Rough-legged Hawks prefer to take habitat in open fields, plains, marshes, and even farmland during the winter.
Their nests are often made from bulky masses of sticks, and sometimes even the bones of large animals.
You’ll easily identify these hawks by their familiar cat-sounding mew, and their hiss that somewhat resembles a snake.
8. Northern Harrier
Bruce Lagerquist, XC329772. Accessible at www.xeno-canto.org/329772.
Rodents and small birds
Northern Harriers are a medium-sized species of hawk and have prominent long tails and wings.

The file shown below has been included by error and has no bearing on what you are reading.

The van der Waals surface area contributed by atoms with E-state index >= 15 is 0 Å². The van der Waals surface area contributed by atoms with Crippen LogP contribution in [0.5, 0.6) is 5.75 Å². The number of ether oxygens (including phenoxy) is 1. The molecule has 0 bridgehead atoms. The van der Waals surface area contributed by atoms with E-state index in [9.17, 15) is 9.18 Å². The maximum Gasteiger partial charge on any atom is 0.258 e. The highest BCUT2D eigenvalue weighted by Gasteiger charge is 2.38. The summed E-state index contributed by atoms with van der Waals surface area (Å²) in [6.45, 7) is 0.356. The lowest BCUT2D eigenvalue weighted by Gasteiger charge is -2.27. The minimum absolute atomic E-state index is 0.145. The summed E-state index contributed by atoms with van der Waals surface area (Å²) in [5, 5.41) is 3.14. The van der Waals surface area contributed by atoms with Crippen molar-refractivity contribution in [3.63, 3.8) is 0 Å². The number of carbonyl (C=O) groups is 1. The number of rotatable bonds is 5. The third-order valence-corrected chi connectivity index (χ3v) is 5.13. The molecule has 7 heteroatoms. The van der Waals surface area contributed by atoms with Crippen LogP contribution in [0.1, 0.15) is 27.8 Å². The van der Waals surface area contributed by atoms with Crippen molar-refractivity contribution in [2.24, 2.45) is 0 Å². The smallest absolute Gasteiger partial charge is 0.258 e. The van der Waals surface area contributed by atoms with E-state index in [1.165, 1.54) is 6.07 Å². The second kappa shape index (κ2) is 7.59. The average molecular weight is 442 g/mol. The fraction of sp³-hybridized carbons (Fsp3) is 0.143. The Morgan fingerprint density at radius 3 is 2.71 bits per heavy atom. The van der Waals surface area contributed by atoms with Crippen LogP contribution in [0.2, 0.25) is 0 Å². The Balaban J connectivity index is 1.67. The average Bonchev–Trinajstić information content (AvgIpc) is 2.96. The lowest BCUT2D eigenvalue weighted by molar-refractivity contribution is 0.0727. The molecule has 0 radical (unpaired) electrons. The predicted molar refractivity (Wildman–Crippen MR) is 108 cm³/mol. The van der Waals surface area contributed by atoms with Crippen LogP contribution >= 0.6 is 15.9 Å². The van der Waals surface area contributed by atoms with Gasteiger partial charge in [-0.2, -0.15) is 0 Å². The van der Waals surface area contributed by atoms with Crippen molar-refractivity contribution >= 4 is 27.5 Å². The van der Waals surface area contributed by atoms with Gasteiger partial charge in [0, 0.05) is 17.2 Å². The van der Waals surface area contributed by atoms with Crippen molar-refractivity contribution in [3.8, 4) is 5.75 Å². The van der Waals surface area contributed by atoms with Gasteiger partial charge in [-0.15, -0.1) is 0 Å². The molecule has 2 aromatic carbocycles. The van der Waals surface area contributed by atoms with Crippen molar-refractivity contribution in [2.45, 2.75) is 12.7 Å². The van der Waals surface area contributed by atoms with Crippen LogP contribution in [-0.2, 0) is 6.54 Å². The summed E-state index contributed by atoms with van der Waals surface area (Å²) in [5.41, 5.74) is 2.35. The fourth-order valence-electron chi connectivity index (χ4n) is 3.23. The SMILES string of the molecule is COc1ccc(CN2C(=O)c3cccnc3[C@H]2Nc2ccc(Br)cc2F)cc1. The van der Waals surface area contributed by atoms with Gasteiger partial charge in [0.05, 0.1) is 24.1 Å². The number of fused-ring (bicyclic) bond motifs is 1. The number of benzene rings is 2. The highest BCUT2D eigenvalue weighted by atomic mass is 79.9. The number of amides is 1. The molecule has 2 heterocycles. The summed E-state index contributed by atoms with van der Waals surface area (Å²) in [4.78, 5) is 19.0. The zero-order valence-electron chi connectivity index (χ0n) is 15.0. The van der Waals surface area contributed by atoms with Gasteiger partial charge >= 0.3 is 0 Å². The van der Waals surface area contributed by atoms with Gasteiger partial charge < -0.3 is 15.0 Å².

When it comes to distinctive facial characteristics, Northern Harriers are often compared to owls.
The mature males of this species have gray upperparts with black feathers on their wingtips, although they have mostly white underparts.
The females and immatures are streaky brown, but have similar whitish underparts. Northern Harriers have a notable breeding population in the northern region of New Hampshire.
The ideal time to spot one of these hawks is from April to July near open areas such as grasslands.
You can identify them by their ground nests in dense grassy vegetation, especially in wet areas.
You’ll easily recognize the males due to their very high octave fast series of ‘kek-kek’ calls. The females can be distinguished by their high-pitched squeal during breeding season.